Anonymous's picture

Yes. Living in Australia does make it a little harder to visit Europe being so far away. But it is certainly worth it. Opening up one's eyes to new cultures, history, architecture, people and of course. I feel a little sheltered in Australia. Must see more.

Nomad Photographers's picture

Yes, we should put more money towards traveling that photo gear ! And lol for the photography trip, a wait a second, honeymoon :D

user-75500's picture

I was initially going to say the answer to the question is no, but in truth travel gives you a change of scene that invariably helps you to appreciate what's on your own doorstep, at least that's how it works for me.

Tryggvi Már Gunnarsson's picture

Have a great honeymoon in Iceland! Just outside Reykjavik there is some magnificient landscape on the Reykjanes peninsula, very often overlooked by people rushing to the "famous" locations like Kirkjufell, Skógafoss etc. But there is no need to go too far :)

Frank Solle's picture

I live on an island in Lake Michigan - everything I shoot is local. Even though we have some diverse landscapes/ecosystems, remaining local forces you to stretch your creativity.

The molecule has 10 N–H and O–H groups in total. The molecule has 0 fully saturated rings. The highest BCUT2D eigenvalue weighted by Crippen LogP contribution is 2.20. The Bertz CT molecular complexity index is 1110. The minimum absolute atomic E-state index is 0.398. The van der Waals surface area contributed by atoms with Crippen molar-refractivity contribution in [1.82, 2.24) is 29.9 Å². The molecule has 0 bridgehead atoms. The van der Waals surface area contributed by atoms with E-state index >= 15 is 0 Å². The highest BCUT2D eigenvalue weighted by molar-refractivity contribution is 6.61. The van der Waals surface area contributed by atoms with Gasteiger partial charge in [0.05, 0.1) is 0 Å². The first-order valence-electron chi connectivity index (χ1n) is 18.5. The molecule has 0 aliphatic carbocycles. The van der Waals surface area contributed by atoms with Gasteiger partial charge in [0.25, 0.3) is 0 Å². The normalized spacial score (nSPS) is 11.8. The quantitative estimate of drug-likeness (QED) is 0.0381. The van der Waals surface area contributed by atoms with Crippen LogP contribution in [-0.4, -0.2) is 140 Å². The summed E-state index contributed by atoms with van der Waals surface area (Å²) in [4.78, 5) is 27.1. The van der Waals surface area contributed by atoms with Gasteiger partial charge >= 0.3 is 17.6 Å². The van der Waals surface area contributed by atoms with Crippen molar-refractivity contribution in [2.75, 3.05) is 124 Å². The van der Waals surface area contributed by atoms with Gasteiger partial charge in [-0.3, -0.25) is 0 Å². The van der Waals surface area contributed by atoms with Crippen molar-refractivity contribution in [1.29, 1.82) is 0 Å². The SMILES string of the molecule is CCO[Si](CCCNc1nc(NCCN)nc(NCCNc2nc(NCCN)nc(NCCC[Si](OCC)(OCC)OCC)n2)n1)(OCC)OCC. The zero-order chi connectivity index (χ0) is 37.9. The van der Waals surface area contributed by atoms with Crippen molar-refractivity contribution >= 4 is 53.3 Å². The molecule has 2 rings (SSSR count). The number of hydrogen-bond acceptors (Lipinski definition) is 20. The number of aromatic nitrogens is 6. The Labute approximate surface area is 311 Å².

And, yes, your photos are dark, but they are strong and full of emotion. I, for one, like them quite a bit.

Anonymous's picture

There is a great saying,

"if you can't make a great photograph in your neighborhood, you can't make a great photograph in any other location."

I'm not sure who originated the saying, otherwise I'd give credit.

David Tressler's picture

Living in the south island of New Zealand then moving to the north island made me feel the same way. The south is lush and full of landscapes and the north seems empty in comparison.

There is beauty all around, I seldom travel too far from home and when I do get to travel to exotic destinations I enjoy every moment of it. Way too many photographers have a misconception that there is nothing worthwhile close to home to capture, its nonsense and many of us can prove that to them over and over and over.

If you can't take excellent images where you live what makes you think you will do so by traveling a thousand or so miles away? Same crappy photos, just a different location. You will get the 'gee whiz' images but few that are anything more than 'I was here'.
Get good before you go and see if you can move past the stereotypical boring travel pictures and get excellence.